Article

Efficacy of treating pain to reduce behavioural disturbances in residents of nursing homes with dementia: cluster randomised clinical trial

Department of Public Health and Primary Health Care, University of Bergen, 5020 Bergen, Norway.
BMJ (online) (Impact Factor: 16.38). 07/2011; 343:d4065. DOI: 10.1136/bmj.d4065
Source: PubMed

ABSTRACT To determine whether a systematic approach to the treatment of pain can reduce agitation in people with moderate to severe dementia living in nursing homes.
Cluster randomised controlled trial.
60 clusters (single independent nursing home units) in 18 nursing homes within five municipalities of western Norway.
352 residents with moderate to severe dementia and clinically significant behavioural disturbances randomised to a stepwise protocol for the treatment of pain for eight weeks with additional follow-up four weeks after the end of treatment (33 clusters; n = 175) or to usual treatment (control, 27 clusters; n = 177).
Participants in the intervention group received individual daily treatment of pain for eight weeks according to the stepwise protocol, with paracetamol (acetaminophen), morphine, buprenorphine transdermal patch, or pregabaline. The control group received usual treatment and care.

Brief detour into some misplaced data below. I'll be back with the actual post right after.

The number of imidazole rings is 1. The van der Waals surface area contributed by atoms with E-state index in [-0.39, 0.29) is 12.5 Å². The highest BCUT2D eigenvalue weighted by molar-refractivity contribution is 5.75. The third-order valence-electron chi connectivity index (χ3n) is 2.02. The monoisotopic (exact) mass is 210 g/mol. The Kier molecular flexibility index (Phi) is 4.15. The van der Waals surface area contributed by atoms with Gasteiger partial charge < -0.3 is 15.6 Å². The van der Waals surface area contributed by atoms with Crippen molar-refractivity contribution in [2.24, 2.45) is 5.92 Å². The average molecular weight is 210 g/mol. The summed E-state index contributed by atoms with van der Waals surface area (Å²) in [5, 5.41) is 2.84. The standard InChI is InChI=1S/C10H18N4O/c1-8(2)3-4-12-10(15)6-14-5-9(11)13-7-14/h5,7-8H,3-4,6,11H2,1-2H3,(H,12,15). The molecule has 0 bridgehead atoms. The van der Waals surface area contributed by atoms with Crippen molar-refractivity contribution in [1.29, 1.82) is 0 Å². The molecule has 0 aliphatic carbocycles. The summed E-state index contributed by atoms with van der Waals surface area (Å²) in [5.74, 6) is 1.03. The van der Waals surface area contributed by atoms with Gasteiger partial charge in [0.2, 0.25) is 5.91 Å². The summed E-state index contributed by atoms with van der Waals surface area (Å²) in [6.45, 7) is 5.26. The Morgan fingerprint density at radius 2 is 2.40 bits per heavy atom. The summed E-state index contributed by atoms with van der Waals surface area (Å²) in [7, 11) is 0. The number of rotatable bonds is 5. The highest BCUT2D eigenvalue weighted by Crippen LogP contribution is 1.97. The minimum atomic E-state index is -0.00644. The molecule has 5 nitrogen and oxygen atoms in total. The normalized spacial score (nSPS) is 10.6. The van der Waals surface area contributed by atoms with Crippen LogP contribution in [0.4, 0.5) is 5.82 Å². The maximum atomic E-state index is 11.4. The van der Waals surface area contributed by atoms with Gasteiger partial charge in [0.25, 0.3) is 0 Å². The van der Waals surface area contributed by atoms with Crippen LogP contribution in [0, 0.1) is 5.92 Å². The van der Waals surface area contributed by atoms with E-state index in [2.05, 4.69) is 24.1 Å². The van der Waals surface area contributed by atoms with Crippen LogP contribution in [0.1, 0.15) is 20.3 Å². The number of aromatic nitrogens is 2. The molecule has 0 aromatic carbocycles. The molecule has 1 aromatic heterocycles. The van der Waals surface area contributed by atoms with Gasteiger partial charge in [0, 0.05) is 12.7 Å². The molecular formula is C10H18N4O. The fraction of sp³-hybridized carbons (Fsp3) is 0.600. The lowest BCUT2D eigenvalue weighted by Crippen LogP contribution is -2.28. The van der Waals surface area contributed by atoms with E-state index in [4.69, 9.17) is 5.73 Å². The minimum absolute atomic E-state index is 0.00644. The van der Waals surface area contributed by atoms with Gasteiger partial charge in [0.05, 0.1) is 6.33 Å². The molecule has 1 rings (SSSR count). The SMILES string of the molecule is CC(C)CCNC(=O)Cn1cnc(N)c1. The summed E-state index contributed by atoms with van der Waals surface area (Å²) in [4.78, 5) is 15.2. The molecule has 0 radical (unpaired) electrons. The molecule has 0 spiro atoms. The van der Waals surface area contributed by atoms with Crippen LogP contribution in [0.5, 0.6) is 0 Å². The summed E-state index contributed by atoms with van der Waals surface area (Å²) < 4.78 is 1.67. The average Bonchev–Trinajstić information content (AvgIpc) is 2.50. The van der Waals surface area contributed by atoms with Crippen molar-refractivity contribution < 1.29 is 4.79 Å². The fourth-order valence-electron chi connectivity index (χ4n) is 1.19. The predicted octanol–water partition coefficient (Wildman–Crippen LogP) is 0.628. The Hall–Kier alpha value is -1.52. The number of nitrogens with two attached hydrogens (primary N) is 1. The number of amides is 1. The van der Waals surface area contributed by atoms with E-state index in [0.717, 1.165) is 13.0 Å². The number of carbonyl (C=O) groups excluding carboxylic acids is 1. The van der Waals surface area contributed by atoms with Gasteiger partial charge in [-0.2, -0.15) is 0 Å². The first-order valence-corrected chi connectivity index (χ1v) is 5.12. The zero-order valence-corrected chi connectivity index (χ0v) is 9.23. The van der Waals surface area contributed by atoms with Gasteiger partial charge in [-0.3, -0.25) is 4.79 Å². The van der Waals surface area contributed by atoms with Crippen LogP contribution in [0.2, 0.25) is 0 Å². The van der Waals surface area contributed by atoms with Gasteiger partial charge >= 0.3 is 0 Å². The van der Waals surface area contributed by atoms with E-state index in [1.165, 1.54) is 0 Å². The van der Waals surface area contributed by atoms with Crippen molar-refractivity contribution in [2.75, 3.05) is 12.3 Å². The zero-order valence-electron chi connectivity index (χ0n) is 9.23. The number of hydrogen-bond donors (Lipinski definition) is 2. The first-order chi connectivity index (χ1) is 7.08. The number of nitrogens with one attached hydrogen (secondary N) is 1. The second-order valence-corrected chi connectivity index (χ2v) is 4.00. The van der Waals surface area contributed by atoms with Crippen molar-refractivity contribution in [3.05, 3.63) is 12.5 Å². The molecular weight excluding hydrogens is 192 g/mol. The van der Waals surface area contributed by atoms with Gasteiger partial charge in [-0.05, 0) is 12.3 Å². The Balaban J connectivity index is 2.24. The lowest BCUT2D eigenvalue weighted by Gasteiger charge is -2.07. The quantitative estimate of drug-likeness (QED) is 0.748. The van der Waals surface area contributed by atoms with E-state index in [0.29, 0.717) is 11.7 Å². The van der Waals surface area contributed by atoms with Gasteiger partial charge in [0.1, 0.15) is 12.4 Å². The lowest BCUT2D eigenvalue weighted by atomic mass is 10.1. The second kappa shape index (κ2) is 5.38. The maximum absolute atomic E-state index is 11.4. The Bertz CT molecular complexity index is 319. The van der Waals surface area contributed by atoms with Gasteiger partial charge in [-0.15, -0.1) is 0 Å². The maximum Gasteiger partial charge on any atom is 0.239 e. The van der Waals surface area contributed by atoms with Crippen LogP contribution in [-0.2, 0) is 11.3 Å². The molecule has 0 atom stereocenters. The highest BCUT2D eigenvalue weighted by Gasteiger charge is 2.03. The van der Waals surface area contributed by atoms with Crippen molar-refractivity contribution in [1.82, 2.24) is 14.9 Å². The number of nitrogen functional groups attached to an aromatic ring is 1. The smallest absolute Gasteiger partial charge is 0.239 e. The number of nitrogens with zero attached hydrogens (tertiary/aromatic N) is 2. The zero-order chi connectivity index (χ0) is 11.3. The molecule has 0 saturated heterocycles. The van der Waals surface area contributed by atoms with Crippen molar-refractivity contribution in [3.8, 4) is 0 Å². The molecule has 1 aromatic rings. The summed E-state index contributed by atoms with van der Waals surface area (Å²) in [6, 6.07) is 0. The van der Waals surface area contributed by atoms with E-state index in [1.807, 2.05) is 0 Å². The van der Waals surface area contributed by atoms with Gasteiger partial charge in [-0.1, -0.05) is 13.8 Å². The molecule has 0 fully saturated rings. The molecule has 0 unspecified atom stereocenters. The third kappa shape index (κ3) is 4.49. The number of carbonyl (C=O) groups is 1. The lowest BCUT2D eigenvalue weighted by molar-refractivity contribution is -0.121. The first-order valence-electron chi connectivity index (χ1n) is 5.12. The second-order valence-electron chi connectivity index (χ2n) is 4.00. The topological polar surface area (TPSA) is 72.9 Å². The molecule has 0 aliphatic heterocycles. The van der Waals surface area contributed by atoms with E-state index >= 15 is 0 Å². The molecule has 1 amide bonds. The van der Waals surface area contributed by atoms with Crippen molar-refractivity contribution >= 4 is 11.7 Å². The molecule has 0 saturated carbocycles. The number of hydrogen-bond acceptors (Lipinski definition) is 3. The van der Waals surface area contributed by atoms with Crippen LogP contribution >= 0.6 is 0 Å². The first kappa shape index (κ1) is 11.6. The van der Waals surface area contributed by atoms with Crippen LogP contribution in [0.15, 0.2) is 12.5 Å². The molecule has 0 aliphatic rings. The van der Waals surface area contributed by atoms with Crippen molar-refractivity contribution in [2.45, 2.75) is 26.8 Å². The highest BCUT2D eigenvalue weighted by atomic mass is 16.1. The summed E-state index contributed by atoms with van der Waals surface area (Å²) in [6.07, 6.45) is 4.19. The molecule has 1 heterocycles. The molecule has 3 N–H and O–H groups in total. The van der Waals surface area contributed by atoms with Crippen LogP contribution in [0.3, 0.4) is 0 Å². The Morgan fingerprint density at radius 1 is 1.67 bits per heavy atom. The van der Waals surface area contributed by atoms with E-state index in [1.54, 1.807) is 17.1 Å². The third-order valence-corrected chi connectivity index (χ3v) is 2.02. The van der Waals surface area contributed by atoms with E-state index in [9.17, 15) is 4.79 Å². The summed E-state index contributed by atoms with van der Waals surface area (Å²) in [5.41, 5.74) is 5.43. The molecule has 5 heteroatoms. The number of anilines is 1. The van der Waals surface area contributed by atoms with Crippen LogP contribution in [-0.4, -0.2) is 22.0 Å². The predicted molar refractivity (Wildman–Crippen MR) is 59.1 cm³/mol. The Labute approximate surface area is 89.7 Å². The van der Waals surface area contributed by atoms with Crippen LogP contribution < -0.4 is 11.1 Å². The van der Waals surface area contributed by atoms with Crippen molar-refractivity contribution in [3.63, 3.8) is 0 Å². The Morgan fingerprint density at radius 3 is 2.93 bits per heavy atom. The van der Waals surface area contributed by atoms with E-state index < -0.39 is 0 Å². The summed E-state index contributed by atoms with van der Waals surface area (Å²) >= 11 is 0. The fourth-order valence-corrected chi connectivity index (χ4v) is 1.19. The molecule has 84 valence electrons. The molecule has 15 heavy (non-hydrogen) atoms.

Primary outcome measure was agitation (scores on Cohen-Mansfield agitation inventory). Secondary outcome measures were aggression (scores on neuropsychiatric inventory-nursing home version), pain (scores on mobilisation-observation-behaviour-intensity-dementia-2), activities of daily living, and cognition (mini-mental state examination).
Agitation was significantly reduced in the intervention group compared with control group after eight weeks (repeated measures analysis of covariance adjusting for baseline score, P < 0.001): the average reduction in scores for agitation was 17% (treatment effect estimate -7.0, 95% confidence interval -3.7 to -10.3). Treatment of pain was also significantly beneficial for the overall severity of neuropsychiatric symptoms (-9.0, -5.5 to -12.6) and pain (-1.3, -0.8 to -1.7), but the groups did not differ significantly for activities of daily living or cognition.
A systematic approach to the management of pain significantly reduced agitation in residents of nursing homes with moderate to severe dementia. Effective management of pain can play an important part in the treatment of agitation and could reduce the number of unnecessary prescriptions for psychotropic drugs in this population. Trial registration ClinicalTrials.gov NCT01021696 and Norwegian Medicines Agency EudraCTnr 2008-007490-20.

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Available from: Bettina Sandgathe Husebø, Jun 15, 2015
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